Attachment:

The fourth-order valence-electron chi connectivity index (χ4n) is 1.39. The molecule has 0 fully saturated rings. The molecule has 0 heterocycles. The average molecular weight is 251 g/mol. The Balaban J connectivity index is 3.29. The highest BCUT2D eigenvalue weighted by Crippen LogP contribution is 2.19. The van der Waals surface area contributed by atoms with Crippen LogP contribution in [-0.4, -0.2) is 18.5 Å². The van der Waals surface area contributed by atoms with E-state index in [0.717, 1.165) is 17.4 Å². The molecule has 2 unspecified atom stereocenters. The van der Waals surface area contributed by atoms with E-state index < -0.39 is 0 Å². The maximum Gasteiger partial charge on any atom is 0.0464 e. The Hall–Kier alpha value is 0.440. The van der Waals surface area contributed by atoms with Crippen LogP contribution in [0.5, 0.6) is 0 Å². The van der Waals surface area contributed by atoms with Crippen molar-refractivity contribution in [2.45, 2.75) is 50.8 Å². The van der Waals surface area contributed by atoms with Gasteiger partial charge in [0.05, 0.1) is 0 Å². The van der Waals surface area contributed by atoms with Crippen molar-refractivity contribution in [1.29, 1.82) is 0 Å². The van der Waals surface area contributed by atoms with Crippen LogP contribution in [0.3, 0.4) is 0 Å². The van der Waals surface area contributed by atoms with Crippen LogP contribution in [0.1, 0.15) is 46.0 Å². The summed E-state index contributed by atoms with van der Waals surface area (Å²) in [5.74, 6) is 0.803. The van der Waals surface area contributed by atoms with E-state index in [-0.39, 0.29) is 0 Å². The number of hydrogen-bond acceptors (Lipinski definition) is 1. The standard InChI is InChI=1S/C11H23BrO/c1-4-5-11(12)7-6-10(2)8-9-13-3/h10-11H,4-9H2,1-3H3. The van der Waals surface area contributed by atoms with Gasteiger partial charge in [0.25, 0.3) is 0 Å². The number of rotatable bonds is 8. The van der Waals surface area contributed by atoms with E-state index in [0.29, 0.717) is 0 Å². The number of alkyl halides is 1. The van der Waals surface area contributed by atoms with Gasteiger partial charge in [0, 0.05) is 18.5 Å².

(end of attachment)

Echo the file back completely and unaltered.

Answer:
The fourth-order valence-electron chi connectivity index (χ4n) is 1.39. The molecule has 0 fully saturated rings. The molecule has 0 heterocycles. The average molecular weight is 251 g/mol. The Balaban J connectivity index is 3.29. The highest BCUT2D eigenvalue weighted by Crippen LogP contribution is 2.19. The van der Waals surface area contributed by atoms with Crippen LogP contribution in [-0.4, -0.2) is 18.5 Å². The van der Waals surface area contributed by atoms with E-state index in [0.717, 1.165) is 17.4 Å². The molecule has 2 unspecified atom stereocenters. The van der Waals surface area contributed by atoms with E-state index < -0.39 is 0 Å². The maximum Gasteiger partial charge on any atom is 0.0464 e. The Hall–Kier alpha value is 0.440. The van der Waals surface area contributed by atoms with Crippen LogP contribution in [0.5, 0.6) is 0 Å². The van der Waals surface area contributed by atoms with Crippen molar-refractivity contribution in [2.45, 2.75) is 50.8 Å². The van der Waals surface area contributed by atoms with Gasteiger partial charge in [0.05, 0.1) is 0 Å². The van der Waals surface area contributed by atoms with Crippen molar-refractivity contribution in [1.29, 1.82) is 0 Å². The van der Waals surface area contributed by atoms with Crippen LogP contribution in [0.3, 0.4) is 0 Å². The van der Waals surface area contributed by atoms with Crippen LogP contribution in [0.1, 0.15) is 46.0 Å². The summed E-state index contributed by atoms with van der Waals surface area (Å²) in [5.74, 6) is 0.803. The van der Waals surface area contributed by atoms with E-state index in [-0.39, 0.29) is 0 Å². The number of hydrogen-bond acceptors (Lipinski definition) is 1. The standard InChI is InChI=1S/C11H23BrO/c1-4-5-11(12)7-6-10(2)8-9-13-3/h10-11H,4-9H2,1-3H3. The van der Waals surface area contributed by atoms with Gasteiger partial charge in [0.25, 0.3) is 0 Å². The number of rotatable bonds is 8. The van der Waals surface area contributed by atoms with E-state index in [0.29, 0.717) is 0 Å². The number of alkyl halides is 1. The van der Waals surface area contributed by atoms with Gasteiger partial charge in [0, 0.05) is 18.5 Å².